It would be more noticeable if these unfortunate facts were not included about her, so Gussow was obligated to include them.

Overall, the story does a good job of showing us just how important Elizabeth Taylor was not only to Hollywood, but also the nation.

Ohio DUI suspect drinks in front of police officer

An Ohio man took a swig from an open can of beer and replied, "yes," when he was asked if he was drinking on Wednesday, northern Ohio police said.

25-year-old Stephen Supers was pulled over by police fo speeding and failed a series of sobriety tests after drinking in front of the officer, MSNBC news reported.

After searching Supers' car, police found a glass pipe with white residue and a small bag of marijuana, to which Supers admitted to smoking crack cocaine, Fox 8 News found in the police report.

Police searched Supers driving record to find that Supers' license was suspended on Feb. 11, 2011.

Supers was charged with driving under the influence, driving under suspension, possession of marijuana and possession of a drug abuse instrument and is awaiting his court appearance.

Oscar night looks to attract younger viewers

The viewership for the Academy Awards have increased over the past few years, but the Academy is still looking to increase their viewership by attracting a new generation of viewers.

The Academy of Motion Picture Arts and Sciences have been trying to increase younger viewership by employing two younger hosts, Anne Hathaway and James Franco, as well as increasing the number of best picture nominees from five to 10, the Wall Street Journal reported.

The 83rd annual ceremony on Sunday night will probably be boosted by an increase in awards show viewership helped by twitter and iPod applications.

Another help with younger generation viewership is blockbusters like "Inception" and "Toy Story 3" up for best picture, though ABC News, along with most other news outlets, are predicting a win for "The King's Speech."

Other changes for the Oscars may include moving the date of the ceremony and, possibly, internet voting for the Academy members.

Knife removed from man's head after 4 years

Surgeons from southern China removed a 4-inch-long blade from a man's head after four years of being lodged there.

Li Fuyan was complaining of of severe headaches, breathing problems, and bad breath without knowing a knife in his head was the cause, ABC News reported.

Fuyan was stabbed by a robber four years earlier, but never realized that the knife broke off, leaving the blade lodged behind the man's throat, narrowly avoiding his carotid artery, the Associated Press said.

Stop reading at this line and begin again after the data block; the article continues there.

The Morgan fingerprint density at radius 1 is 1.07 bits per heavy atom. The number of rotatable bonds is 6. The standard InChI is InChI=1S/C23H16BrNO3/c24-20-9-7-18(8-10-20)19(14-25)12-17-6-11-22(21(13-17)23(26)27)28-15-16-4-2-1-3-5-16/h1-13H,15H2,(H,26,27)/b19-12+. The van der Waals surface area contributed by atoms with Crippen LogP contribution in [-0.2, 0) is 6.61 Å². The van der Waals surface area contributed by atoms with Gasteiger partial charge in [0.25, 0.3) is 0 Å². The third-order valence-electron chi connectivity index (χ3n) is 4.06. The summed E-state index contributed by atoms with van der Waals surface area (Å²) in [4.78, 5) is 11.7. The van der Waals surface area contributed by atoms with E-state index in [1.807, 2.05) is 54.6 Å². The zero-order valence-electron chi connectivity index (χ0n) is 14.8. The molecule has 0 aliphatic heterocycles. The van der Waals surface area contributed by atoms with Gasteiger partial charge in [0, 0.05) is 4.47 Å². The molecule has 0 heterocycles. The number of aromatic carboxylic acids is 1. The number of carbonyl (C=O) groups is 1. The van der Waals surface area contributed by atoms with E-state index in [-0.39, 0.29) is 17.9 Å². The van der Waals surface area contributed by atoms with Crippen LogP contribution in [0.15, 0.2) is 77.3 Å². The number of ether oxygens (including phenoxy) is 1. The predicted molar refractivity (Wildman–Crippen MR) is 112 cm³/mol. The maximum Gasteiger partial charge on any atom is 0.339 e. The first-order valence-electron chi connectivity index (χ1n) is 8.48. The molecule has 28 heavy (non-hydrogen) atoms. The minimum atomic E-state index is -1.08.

Doctors were astounded that the blade narrowly missed every important structure, such as the esophagus and windpipe.

Although the blade was corroded and rusty, the rust should not be a long-term health concern for Fuyan.

"Polite Robber" also known as "Transaction Bandit"

A Seattle man has gained notoriety for being the "Polite Robber" after robbing a Seattle convenience store Saturday with what the owner thought to be remarkable politeness, USA Today reports.

Gregory P. Hess has been suspected to be the alleged "Polite Robber."

He was a convicted bank robber known to the FBI as the "Transaction Bandit." He received the nickname after he was known for asking bank tellers for small change before telling them to empty their drawers, in a Seattle Times report.

Hess has also apparently used the "Polite Robber" routine before in a string of robberies back in 2003.

Unlike his claims in the video, Hess apparently lived in the basement of a home, did not have kids living with him, and had not paid rent on a regular basis, King County Sheriff's Sergeant John Uruquart said in a KIRO Radio story.

New SeaWorld killer whale show without trainers in the water

SeaWorld trainers will no longer work in the water with killer whales during shows after the death of an Orlando trainer last year forced organizers to change their approach.

The classic show, now called "One Ocean," will feature the killer whales performing with fountains, underwater imagery, and giant LCD screens, the Los Angeles Times reports.

This reworking has been in the works since Orlando trainer Dawn Brancheau was killed by a six-ton orca at SeaWorld last February.

New safety measures will be implemented to the facilities as well, Julie Scardina, SeaWorld Parks' curator of animal training, told the Orlando Sentinel.

The new killer whale show will be a part of a $200 million renovation that will add 10 new attractions to SeaWorld Parks & Entertainment, making for the largest single-year capital investment in the company's history.

About this Archive

This page is an archive of recent entries in the Notable and Analysis category.

National News is the previous category.

Find recent content on the main index or look in the archives to find all content.


Powered by Movable Type 4.31-en